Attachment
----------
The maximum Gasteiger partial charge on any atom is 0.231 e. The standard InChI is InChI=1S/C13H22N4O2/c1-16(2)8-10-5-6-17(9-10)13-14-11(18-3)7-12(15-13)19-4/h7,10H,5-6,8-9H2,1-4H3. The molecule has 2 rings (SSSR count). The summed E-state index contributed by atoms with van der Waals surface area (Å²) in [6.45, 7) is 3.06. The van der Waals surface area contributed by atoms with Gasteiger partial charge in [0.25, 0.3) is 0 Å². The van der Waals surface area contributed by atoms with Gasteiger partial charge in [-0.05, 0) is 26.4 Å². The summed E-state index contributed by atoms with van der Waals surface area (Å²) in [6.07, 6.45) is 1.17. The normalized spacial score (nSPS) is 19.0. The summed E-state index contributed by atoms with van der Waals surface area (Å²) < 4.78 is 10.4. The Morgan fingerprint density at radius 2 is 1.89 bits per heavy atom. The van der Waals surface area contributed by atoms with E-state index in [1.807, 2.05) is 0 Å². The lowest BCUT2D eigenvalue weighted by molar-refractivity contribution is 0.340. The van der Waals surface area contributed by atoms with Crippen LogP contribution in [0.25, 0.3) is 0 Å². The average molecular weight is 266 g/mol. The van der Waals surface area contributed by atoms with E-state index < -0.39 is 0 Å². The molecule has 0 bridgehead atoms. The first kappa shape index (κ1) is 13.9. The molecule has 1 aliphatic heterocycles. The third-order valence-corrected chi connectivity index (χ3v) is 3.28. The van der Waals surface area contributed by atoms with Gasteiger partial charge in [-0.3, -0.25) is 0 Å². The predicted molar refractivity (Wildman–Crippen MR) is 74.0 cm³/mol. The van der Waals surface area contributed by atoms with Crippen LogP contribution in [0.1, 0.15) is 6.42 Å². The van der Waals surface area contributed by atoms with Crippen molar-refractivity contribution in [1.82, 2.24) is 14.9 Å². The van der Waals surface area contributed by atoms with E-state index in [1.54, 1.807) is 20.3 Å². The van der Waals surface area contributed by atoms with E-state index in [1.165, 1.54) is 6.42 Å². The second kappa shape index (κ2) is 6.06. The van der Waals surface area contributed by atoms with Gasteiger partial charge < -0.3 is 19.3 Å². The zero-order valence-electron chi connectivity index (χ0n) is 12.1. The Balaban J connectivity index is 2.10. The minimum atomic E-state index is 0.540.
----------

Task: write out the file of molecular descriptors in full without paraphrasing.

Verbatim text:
The maximum Gasteiger partial charge on any atom is 0.231 e. The standard InChI is InChI=1S/C13H22N4O2/c1-16(2)8-10-5-6-17(9-10)13-14-11(18-3)7-12(15-13)19-4/h7,10H,5-6,8-9H2,1-4H3. The molecule has 2 rings (SSSR count). The summed E-state index contributed by atoms with van der Waals surface area (Å²) in [6.45, 7) is 3.06. The van der Waals surface area contributed by atoms with Gasteiger partial charge in [0.25, 0.3) is 0 Å². The van der Waals surface area contributed by atoms with Gasteiger partial charge in [-0.05, 0) is 26.4 Å². The summed E-state index contributed by atoms with van der Waals surface area (Å²) in [6.07, 6.45) is 1.17. The normalized spacial score (nSPS) is 19.0. The summed E-state index contributed by atoms with van der Waals surface area (Å²) < 4.78 is 10.4. The Morgan fingerprint density at radius 2 is 1.89 bits per heavy atom. The van der Waals surface area contributed by atoms with E-state index in [1.807, 2.05) is 0 Å². The lowest BCUT2D eigenvalue weighted by molar-refractivity contribution is 0.340. The van der Waals surface area contributed by atoms with Crippen LogP contribution in [0.25, 0.3) is 0 Å². The average molecular weight is 266 g/mol. The van der Waals surface area contributed by atoms with E-state index < -0.39 is 0 Å². The molecule has 0 bridgehead atoms. The first kappa shape index (κ1) is 13.9. The molecule has 1 aliphatic heterocycles. The third-order valence-corrected chi connectivity index (χ3v) is 3.28. The van der Waals surface area contributed by atoms with Gasteiger partial charge in [-0.3, -0.25) is 0 Å². The predicted molar refractivity (Wildman–Crippen MR) is 74.0 cm³/mol. The van der Waals surface area contributed by atoms with Crippen LogP contribution in [0.1, 0.15) is 6.42 Å². The van der Waals surface area contributed by atoms with Crippen molar-refractivity contribution in [1.82, 2.24) is 14.9 Å². The van der Waals surface area contributed by atoms with E-state index in [1.54, 1.807) is 20.3 Å². The van der Waals surface area contributed by atoms with E-state index in [1.165, 1.54) is 6.42 Å². The second kappa shape index (κ2) is 6.06. The van der Waals surface area contributed by atoms with Gasteiger partial charge < -0.3 is 19.3 Å². The zero-order valence-electron chi connectivity index (χ0n) is 12.1. The Balaban J connectivity index is 2.10. The minimum atomic E-state index is 0.540.